The DC:0-3/DC:0-3R system, and the PIR-GAS scale in particular, represent suggestions from clinicians about its standardized use in clinical practice ([2], p. 11). However, if the DC:0-3/DC:0-3R is to be improved by empirical research, each single measure in the classification system will have to meet scientific requirements to improve the DC:0-3/DC:0-3R system as a whole. Our comments regarding the requirements of conducting a PIR-GAS judgment bring to fruition new possibilities for researchers who might apply the PIR-GAS measure to attain the goal of a standardized measure. The current flexibility with the use of the PIR-GAS is exemplified in existing literature, which will be shown in the following section.

Empirical results on the inter-rater reliability of the PIR-GAS

The vague recommendations in the manual on how to generate a PIR-GAS rating have led to broad variation in research studies. We show four inter-rater reliability studies with different assessment procedures to yield a PIR-GAS rating (Table 3). For each study, Table 3 reports the rater qualification, the sample description, the description of the materials and setting, the classification procedure (re-scoring), the procedures chosen to describe inter-rater reliability, and the observed inter-rater reliability by correlation, mean score differences, and kappa.

Table 3 Inter-rater reliability of the PIR-GAS: empirical results

The variability in conducting a PIR-GAS rating beyond reliability studies can be even greater. PIR-GAS ratings can differ largely with respect to the setting and content of clinical material, which may vary from a retrospective clinical chart review [22] over a 10-minute video sequence [19] up to multiple-sessions diagnostics. A second source refer to the qualification of raters, e.g. from social workers [8], trained child psychiatrist [9] to pediatrician [23]. This heterogeneity may exist because in empirical studies, researchers conduct the PIR-GAS rating according to the specific circumstances of the study, whereas clinicians may conduct a PIR-GAS rating according to the conditions and requirements of the clinical setting. These individual conditions and requirements can vary greatly between research and clinical contexts. For example, the PIR-GAS manual states that for a full evaluation of all five axes, the evaluation “requires a minimum of three to five sessions of 45 or more minutes each” ([2], p. 7f). This amount of time may be adequate in a clinical setting, but it is too expensive in a research context. Accordingly, the literature shows that researchers have tried to lower these costs by diverse measures, for example, by limiting the time span for the observation of parent–child interactions or by closely defining the amount of information to be integrated (Table 3). Another possibility for lowering costs is to rely on novice (e.g., student) ratings rather than exclusively seeking expert judgments.

We would like to know whether such an economical version of the PIR-GAS rating is equivalent in reliability and validity to the ‘classical’, more extensive PIR-GAS rating. If this procedure proves sufficiently reliable and valid, several advantages of the ‘economical version’ might be higher comparability among studies and more research activity, as the ‘economical version’ fits scientific needs much better than the ‘classical’ rating procedure. We addressed these questions in our study.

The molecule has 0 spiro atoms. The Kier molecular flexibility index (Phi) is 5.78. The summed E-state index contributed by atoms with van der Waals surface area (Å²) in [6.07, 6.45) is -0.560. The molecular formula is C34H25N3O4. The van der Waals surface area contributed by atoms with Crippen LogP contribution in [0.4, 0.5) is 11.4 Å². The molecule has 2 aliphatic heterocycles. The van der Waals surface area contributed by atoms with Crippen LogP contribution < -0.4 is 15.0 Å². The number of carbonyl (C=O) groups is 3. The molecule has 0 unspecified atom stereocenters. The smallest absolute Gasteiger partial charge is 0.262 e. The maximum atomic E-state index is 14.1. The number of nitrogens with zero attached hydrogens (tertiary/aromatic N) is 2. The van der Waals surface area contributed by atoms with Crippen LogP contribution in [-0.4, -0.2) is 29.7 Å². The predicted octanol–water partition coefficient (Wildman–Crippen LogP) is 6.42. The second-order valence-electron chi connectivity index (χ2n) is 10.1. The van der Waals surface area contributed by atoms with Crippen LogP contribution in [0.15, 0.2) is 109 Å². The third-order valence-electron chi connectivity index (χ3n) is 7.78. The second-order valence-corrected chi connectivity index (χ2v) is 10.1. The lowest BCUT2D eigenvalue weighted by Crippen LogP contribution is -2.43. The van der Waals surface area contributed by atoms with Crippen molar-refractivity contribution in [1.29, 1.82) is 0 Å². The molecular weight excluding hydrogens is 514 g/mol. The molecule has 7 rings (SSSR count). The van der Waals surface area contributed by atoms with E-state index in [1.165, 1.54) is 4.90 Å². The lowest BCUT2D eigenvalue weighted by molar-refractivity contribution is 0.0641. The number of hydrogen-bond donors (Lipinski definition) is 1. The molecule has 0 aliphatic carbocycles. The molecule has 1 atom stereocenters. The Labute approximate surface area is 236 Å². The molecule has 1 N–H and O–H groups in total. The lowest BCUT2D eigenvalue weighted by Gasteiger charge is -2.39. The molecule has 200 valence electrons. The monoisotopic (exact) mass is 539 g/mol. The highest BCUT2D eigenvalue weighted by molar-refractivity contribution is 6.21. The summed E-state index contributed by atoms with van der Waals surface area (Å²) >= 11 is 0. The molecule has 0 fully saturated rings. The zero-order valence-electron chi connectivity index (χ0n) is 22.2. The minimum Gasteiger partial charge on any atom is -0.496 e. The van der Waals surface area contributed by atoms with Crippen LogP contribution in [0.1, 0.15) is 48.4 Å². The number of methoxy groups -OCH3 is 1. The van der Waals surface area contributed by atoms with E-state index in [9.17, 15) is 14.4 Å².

Aims of the present study

The primary aim of the present study was to determine whether differences in the assessment procedure have an impact on a PIR-GAS rating. Our study design was primarily motivated by the paper of Aoki [19], which implied that a PIR-GAS rating could be based on a 10-minute video interaction sample by ‘blinded coders’. A first investigation between a PIR-GAS ratings based on full clinical information and a 10-minute-excerpt of a clinical interview with the mother was performed by Salomonsson and Sandell [20] who observed a high intra class reliability. However, the PIR-GAS rating of an external rater was based on a interview recording, and the pre-post treatment status was not covered. We consider it therefore still questionable, whether 10-minute video records of a mother-child interaction sequence render PIR-GAS ratings which are comparable to procedures which fulfill all request from the manual. In the first step, we examined two ratings based on a 10-minute unstructured interaction between mother and child to determine if these two ratings were comparable in terms of how they rated the level of relationship quality. This comparison was based on mean differences, thus expressing raters’ severity. In the second step, we examined if the 10-minute ratings were correlated, as this would demonstrate if they assessed the same content, even if they applied different thresholds. In the third step, we examined the central question of whether the 10-minute ratings PIR-GAS ratings were comparable to full information ratings by an expert group observing the mother-child dyad across multiple settings. Again, we considered mean differences and correlations.